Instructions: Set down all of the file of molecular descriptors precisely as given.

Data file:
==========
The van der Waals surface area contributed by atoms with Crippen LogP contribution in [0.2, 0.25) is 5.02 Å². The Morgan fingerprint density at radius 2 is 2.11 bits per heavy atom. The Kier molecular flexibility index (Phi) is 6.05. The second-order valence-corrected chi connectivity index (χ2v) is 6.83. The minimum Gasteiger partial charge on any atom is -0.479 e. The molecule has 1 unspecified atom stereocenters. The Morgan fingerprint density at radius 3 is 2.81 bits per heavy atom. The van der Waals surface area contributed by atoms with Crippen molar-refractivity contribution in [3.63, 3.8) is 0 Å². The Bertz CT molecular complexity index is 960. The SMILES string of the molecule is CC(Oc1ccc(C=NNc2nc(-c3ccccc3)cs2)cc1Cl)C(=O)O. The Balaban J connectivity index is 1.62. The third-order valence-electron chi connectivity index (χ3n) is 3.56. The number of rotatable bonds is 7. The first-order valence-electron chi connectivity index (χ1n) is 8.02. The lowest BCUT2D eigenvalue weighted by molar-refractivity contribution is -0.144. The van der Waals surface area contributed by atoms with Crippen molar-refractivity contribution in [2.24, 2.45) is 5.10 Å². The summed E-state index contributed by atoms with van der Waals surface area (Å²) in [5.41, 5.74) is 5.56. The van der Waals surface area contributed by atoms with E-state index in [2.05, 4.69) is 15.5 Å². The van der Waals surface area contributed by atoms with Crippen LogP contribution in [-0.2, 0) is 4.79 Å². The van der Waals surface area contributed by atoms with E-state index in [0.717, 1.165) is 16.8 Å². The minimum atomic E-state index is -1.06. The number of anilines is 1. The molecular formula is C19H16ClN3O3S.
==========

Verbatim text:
The van der Waals surface area contributed by atoms with Crippen LogP contribution in [0.2, 0.25) is 5.02 Å². The Morgan fingerprint density at radius 2 is 2.11 bits per heavy atom. The Kier molecular flexibility index (Phi) is 6.05. The second-order valence-corrected chi connectivity index (χ2v) is 6.83. The minimum Gasteiger partial charge on any atom is -0.479 e. The molecule has 1 unspecified atom stereocenters. The Morgan fingerprint density at radius 3 is 2.81 bits per heavy atom. The van der Waals surface area contributed by atoms with Crippen molar-refractivity contribution in [3.63, 3.8) is 0 Å². The Bertz CT molecular complexity index is 960. The SMILES string of the molecule is CC(Oc1ccc(C=NNc2nc(-c3ccccc3)cs2)cc1Cl)C(=O)O. The Balaban J connectivity index is 1.62. The third-order valence-electron chi connectivity index (χ3n) is 3.56. The number of rotatable bonds is 7. The first-order valence-electron chi connectivity index (χ1n) is 8.02. The lowest BCUT2D eigenvalue weighted by molar-refractivity contribution is -0.144. The van der Waals surface area contributed by atoms with Crippen molar-refractivity contribution in [2.24, 2.45) is 5.10 Å². The summed E-state index contributed by atoms with van der Waals surface area (Å²) in [5.41, 5.74) is 5.56. The van der Waals surface area contributed by atoms with E-state index in [2.05, 4.69) is 15.5 Å². The van der Waals surface area contributed by atoms with Crippen LogP contribution in [-0.2, 0) is 4.79 Å². The van der Waals surface area contributed by atoms with E-state index in [0.717, 1.165) is 16.8 Å². The minimum atomic E-state index is -1.06. The number of anilines is 1. The molecular formula is C19H16ClN3O3S.